Looking more like candidates for tinder than the stately evergreens emblematic of California, the line of coast redwoods along Alma Street near the Palo Alto Caltrain station appear to be dying. Their branches are bare and desiccated, with broken limbs and sparse, drying leaves.
They aren't the only dying redwoods in town. A scraggly skyline of flagging and dead redwoods stand in stark contrast to the verdant canopy at the Palo Alto Square center on El Camino Real and Page Mill Road.
This year is the second in what fire officials and climatologists have said is a severe drought. Historically, this May was Santa Clara County's ninth driest in 127 years, according to National Integrated Drought System data.
"As summer progresses, we'll start to see more (redwoods dying) as it gets hotter and drier," new city Urban Forester Peter Gollinger said during a joint interview with outgoing forester Walter Passmore earlier this month.
The decline of the redwoods is not a huge story — yet, Passmore said. But if drought persists, it could be. It generally takes three to five years or more before drought affects healthy redwoods. Weakened trees and those without irrigation would be the first to go.
Gollinger said redwoods make up 1% of Palo Alto's street tree population. There are 923 redwoods under the city's direct care, and about 1,500 private trees that the city prunes to keep utility lines clear. Many more redwoods are located on private property, and he said the city doesn't know about their health.
Looking toward a drier and hotter future, over time, the city's treescape is likely to change inalterably. The drought and climate change likely "won't wipe out but will diminish the population of redwoods to pre-development Palo Alto. There were very few (naturally occurring) redwoods; El Palo Alto is a notable exception," Passmore said.
Palo Alto and the Bay Area have always been marginal places for redwoods to survive in, given that they didn't occur naturally here. Seeds from the city's namesake tree, El Palo Alto, likely floated from the Santa Cruz Mountains down San Francisquito Creek and deposited in the fertile soil bank. Fed and watered by nutrients and creek flow, the young tree was able to flourish and put down roots that took advantage of the moisture.
Today, a less robust El Palo Alto is still holding its own, Passmore said. But it now sports a mister at the top to help spray its leaves with water, a necessary human-made dew fall.
Adapted to coastal environments, the trees rely heavily on fog and dew fall for their water source, making them less resilient to climate change, Passmore said.
In a three-year study of redwood forests in the state's coastal area, University of California at Berkeley biologist Todd Dawson found that redwoods capture tremendous quantities of moisture from fog.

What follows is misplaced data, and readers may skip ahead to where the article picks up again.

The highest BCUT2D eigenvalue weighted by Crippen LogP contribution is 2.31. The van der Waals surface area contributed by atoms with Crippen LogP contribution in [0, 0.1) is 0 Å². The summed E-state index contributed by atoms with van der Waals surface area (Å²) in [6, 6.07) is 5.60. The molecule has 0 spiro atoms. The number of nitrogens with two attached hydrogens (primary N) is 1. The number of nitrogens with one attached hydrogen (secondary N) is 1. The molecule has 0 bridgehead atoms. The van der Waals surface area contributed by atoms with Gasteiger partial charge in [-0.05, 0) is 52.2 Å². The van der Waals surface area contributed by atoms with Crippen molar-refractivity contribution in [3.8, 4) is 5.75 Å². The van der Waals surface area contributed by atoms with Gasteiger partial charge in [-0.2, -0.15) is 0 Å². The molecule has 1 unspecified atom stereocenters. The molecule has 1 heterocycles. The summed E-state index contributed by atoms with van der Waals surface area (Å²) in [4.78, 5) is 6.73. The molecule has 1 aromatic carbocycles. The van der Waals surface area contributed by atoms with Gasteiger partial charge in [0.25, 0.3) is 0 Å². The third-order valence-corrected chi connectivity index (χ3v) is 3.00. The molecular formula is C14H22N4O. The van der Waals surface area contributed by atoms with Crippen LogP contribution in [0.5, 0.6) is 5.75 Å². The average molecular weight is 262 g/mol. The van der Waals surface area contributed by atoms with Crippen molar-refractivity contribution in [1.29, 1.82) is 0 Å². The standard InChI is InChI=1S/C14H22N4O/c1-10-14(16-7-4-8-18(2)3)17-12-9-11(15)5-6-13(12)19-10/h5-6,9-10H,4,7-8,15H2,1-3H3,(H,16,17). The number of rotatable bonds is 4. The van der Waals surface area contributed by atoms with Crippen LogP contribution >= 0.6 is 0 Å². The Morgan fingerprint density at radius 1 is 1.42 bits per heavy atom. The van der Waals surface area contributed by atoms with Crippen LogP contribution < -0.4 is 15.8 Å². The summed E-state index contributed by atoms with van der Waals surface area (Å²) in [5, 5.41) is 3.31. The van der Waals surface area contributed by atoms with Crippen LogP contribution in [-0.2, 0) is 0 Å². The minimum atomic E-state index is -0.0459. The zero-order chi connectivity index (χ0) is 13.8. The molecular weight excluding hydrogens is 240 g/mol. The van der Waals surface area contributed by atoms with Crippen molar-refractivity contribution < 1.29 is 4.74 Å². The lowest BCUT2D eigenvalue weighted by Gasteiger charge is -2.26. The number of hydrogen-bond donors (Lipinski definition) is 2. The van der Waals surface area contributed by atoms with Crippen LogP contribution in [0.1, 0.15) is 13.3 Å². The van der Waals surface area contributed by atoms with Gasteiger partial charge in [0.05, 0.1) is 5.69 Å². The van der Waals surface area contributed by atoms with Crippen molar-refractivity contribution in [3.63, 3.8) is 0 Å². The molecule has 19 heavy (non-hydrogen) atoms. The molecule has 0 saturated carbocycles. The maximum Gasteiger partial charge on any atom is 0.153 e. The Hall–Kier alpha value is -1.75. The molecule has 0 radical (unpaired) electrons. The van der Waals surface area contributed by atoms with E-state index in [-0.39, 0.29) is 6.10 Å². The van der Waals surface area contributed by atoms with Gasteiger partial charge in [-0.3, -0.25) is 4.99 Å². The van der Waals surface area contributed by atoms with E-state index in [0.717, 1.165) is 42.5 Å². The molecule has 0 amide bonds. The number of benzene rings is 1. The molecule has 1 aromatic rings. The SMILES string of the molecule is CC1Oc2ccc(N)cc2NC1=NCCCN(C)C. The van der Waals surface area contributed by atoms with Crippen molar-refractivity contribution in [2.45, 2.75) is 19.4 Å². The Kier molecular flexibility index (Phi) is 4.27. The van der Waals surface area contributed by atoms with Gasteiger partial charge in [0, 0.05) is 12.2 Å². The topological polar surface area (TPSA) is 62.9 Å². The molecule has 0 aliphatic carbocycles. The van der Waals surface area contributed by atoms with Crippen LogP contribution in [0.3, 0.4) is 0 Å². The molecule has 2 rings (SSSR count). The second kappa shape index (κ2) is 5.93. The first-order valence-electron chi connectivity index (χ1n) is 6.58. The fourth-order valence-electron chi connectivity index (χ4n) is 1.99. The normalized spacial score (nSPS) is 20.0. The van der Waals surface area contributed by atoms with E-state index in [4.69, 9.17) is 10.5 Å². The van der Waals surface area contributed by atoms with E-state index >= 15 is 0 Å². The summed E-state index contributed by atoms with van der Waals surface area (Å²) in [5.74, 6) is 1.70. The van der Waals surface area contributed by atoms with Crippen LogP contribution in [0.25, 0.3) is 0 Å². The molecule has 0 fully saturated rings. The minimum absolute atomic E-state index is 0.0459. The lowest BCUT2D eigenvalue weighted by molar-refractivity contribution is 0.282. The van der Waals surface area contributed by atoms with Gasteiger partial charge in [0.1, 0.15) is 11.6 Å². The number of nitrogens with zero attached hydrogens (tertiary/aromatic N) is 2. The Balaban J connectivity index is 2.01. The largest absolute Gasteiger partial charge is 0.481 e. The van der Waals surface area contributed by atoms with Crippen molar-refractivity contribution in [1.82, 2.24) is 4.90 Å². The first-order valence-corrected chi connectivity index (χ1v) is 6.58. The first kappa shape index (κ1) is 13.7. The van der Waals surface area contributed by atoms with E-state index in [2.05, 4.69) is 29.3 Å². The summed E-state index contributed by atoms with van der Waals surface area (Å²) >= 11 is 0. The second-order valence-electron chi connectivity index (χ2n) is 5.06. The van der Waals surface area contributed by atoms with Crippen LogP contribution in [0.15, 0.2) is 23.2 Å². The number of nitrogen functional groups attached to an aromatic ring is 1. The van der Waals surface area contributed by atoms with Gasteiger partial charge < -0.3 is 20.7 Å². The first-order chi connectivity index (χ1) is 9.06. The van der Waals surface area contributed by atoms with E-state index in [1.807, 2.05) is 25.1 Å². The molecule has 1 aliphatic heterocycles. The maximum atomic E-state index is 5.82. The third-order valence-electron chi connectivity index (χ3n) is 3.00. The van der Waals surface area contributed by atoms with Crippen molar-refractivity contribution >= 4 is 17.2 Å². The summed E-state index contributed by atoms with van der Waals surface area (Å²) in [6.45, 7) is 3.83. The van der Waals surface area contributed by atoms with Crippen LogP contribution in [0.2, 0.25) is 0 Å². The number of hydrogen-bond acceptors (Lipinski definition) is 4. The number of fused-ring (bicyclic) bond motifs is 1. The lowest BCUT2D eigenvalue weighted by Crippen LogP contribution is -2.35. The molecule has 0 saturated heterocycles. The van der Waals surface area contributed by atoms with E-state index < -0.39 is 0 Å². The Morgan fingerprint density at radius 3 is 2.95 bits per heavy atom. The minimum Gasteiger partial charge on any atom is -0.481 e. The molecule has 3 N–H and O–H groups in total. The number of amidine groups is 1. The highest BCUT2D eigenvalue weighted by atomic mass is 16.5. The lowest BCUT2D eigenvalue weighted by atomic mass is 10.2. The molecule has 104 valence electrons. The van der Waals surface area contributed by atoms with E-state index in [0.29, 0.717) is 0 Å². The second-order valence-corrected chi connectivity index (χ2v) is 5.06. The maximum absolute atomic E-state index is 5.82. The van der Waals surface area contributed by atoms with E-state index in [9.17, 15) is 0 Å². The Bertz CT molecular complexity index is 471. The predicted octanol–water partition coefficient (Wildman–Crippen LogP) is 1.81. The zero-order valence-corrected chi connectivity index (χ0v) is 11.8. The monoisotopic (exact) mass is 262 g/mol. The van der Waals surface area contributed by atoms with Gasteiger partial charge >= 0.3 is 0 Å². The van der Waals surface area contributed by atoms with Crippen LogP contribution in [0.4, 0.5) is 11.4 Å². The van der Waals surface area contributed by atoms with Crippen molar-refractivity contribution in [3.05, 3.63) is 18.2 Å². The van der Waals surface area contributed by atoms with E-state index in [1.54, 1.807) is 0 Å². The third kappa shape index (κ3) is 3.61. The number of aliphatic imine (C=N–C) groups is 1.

For their own hydration, the redwoods used about 13% to 45% of the fog water for their annual transpiration, according to Dawson's 1998 paper in the journal Oecologia.
With climate change and hotter and drier winds and less rainfall, the redwoods, particularly those living under stress conditions, will continue to fare more poorly, Gollinger said.
A visual scan of the tree canopy over Palo Alto's downtown neighborhoods on Wednesday showed most of the redwoods still looked verdant, but looks can be deceiving. Here and there, tucked into side and back yards, on closer inspection some of the redwoods appear to be faring poorly. Passmore and Gollinger said that's likely due to a combination of issues.
"Rarely is stress or decline related to a single factor. It's almost never one, such as drought or construction. It's usually a series of factors of stress that the tree exhibits in a spiral of decline," Passmore said.
The trees near Caltrain were likely harmed due to construction and vegetation management to clear areas for electrified lines. At Palo Alto Square, the trees are confined to restricted soil spaces and are less able to store water, Passmore noted. Then add drought into the mix, and the trees start to die.
"Even a minor drought will diminish their root systems. Trees adapt to situations slowly. Any quick change is difficult for trees to adapt to," he said.
The redwood's local survival is due in large part to irrigation. Passmore said all trees adapt to their sites by storing water in their root systems. In suburban landscapes, they will grow their roots into irrigation systems and collect water that way. They can use the stored water to compensate for persistent drought.
The city is slowly converting its urban forest to more drought-tolerant trees. To replace the stately redwoods, it is looking to use trees that will maintain a similar stature and form to the redwoods, such as the incense cedar, but which are more drought-tolerant.
There is a way to prolong the redwood's life and help it through an extended drought on residential and commercial properties. Gollinger and Passmore recommend slow, deep watering at the tree's drip line during the summer months: about 30 to 60 minutes of watering each week and additional mulch if the tree is in bare earth, they said.